Sea state estimation from an advancing ship – A comparative study using sea trial data

Publication: Research - peer-reviewJournal article – Annual report year: 2011

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Sea state estimation from an advancing ship – A comparative study using sea trial data. / Nielsen, Ulrik Dam; Stredulinsky, David C.

In: Applied Ocean Research, Vol. 34, 2012, p. 33-44.

Publication: Research - peer-reviewJournal article – Annual report year: 2011

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Author

Nielsen, Ulrik Dam; Stredulinsky, David C. / Sea state estimation from an advancing ship – A comparative study using sea trial data.

In: Applied Ocean Research, Vol. 34, 2012, p. 33-44.

Publication: Research - peer-reviewJournal article – Annual report year: 2011

Bibtex

@article{b4d357174e04420c81531cfe42610ede,
title = "Sea state estimation from an advancing ship – A comparative study using sea trial data",
publisher = "Pergamon",
author = "Nielsen, {Ulrik Dam} and Stredulinsky, {David C.}",
year = "2012",
doi = "10.1016/j.apor.2011.11.001",
volume = "34",
pages = "33--44",
journal = "Applied Ocean Research",
issn = "0141-1187",

}

RIS

TY - JOUR

T1 - Sea state estimation from an advancing ship – A comparative study using sea trial data

A1 - Nielsen,Ulrik Dam

A1 - Stredulinsky,David C.

AU - Nielsen,Ulrik Dam

AU - Stredulinsky,David C.

PB - Pergamon

PY - 2012

Y1 - 2012

N2 - Onboard sea state estimation is relevant for evaluation of ship operations at sea. Means to obtain the sea state at a fixed position include a traditional wave rider buoy, where motion measurements of the buoy are processed to give the (directional) wave spectrum. The analogy between a ship and a buoy is clear, although the ship is moving with a forward speed and, in general, is characterised by a more complex underwater geometry. Thus, it is possible to obtain an estimate of the wave spectrum at the location of an advancing ship by processing its wave-induced responses similar to the situation of a traditional wave rider buoy. The paper studies the ‘wave buoy analogy’, and a large set of full-scale motion measurements is considered. It is shown that the wave buoy analogy gives fairly accurate estimates of integrated sea state parameters when compared to corresponding estimates from real wave rider buoys. The complete distribution of wave energy is also compared, however, with poorer agreement. Finally, it is shown that the wave buoy analogy, for the studied data, provides, on average, slightly better sea state estimates than a wave radar system.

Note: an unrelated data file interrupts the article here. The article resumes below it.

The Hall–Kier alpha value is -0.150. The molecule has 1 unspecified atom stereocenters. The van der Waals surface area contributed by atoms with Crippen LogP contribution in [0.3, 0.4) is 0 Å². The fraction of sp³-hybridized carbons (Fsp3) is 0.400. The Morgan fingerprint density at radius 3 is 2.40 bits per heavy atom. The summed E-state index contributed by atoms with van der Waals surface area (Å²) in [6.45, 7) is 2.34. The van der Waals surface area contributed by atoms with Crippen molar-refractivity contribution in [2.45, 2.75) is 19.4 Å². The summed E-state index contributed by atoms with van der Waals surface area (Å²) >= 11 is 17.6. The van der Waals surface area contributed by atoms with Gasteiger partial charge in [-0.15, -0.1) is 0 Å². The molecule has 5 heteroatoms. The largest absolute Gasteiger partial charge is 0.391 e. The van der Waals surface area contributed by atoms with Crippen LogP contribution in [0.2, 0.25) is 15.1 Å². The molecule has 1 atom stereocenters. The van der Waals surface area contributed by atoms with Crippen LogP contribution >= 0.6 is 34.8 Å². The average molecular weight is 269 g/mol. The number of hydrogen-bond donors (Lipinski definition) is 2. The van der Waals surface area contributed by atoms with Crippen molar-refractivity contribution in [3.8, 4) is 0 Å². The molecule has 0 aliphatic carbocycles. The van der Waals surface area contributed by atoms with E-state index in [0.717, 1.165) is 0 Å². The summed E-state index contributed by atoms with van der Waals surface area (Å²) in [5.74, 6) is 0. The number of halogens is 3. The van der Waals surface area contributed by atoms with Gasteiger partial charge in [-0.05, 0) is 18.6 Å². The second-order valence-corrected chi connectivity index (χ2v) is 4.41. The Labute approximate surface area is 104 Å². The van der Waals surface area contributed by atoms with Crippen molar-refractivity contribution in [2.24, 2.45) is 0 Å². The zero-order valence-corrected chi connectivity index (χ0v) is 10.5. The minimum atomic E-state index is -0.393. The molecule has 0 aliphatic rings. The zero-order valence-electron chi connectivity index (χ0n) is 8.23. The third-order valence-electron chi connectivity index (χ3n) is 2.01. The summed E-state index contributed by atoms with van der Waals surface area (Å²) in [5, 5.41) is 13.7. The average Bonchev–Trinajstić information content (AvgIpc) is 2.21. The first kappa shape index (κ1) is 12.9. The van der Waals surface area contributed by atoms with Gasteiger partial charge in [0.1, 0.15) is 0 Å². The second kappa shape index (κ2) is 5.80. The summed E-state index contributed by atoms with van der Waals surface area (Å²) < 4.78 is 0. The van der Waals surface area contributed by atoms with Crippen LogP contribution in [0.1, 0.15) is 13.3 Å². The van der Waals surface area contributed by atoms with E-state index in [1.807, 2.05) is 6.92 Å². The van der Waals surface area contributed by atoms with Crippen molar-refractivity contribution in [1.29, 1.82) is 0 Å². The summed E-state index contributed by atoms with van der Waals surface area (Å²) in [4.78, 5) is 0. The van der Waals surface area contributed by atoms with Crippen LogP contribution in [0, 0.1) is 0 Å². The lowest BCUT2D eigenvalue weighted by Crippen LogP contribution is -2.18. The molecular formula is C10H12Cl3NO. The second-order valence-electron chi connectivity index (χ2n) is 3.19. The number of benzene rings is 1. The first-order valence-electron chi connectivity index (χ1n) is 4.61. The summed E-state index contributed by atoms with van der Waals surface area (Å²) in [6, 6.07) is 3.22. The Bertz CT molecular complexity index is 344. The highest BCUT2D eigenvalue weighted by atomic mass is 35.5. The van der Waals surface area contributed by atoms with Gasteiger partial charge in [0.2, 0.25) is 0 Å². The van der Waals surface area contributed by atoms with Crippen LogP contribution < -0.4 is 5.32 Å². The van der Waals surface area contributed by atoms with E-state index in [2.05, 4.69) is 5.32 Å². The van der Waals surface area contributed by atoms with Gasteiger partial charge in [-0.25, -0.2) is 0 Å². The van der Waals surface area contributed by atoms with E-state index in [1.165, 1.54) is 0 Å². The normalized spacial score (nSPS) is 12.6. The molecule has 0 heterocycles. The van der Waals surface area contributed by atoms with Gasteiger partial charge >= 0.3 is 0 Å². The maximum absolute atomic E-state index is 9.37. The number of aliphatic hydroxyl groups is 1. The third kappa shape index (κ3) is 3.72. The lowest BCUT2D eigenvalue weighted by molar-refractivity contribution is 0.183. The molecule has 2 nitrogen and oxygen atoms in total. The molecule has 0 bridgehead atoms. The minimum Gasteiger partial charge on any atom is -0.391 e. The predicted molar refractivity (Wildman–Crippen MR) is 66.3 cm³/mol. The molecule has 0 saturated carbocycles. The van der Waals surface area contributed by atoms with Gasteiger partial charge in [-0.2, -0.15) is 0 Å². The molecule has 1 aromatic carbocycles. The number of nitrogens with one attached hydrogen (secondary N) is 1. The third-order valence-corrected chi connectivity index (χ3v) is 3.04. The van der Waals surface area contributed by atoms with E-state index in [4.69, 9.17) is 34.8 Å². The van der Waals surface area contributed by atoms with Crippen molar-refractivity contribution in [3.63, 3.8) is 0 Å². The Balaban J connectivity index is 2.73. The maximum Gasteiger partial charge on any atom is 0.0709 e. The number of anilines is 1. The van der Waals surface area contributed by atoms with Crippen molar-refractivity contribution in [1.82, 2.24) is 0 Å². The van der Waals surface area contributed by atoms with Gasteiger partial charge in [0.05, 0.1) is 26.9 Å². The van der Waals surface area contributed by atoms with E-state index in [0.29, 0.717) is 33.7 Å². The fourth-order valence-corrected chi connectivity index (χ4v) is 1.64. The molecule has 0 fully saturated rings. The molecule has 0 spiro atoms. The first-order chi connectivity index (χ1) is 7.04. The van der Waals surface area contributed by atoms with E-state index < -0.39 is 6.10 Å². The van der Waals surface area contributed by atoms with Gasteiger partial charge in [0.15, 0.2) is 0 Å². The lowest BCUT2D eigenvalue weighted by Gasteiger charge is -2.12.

AB - Onboard sea state estimation is relevant for evaluation of ship operations at sea. Means to obtain the sea state at a fixed position include a traditional wave rider buoy, where motion measurements of the buoy are processed to give the (directional) wave spectrum. The analogy between a ship and a buoy is clear, although the ship is moving with a forward speed and, in general, is characterised by a more complex underwater geometry. Thus, it is possible to obtain an estimate of the wave spectrum at the location of an advancing ship by processing its wave-induced responses similar to the situation of a traditional wave rider buoy. The paper studies the ‘wave buoy analogy’, and a large set of full-scale motion measurements is considered. It is shown that the wave buoy analogy gives fairly accurate estimates of integrated sea state parameters when compared to corresponding estimates from real wave rider buoys. The complete distribution of wave energy is also compared, however, with poorer agreement. Finally, it is shown that the wave buoy analogy, for the studied data, provides, on average, slightly better sea state estimates than a wave radar system.

KW - Sea state parameters

KW - Parametric modelling

KW - Onboard systems and guidance

KW - Measured ship responses

KW - Ship operations

U2 - 10.1016/j.apor.2011.11.001

DO - 10.1016/j.apor.2011.11.001

JO - Applied Ocean Research

JF - Applied Ocean Research

SN - 0141-1187

VL - 34

SP - 33

EP - 44

ER -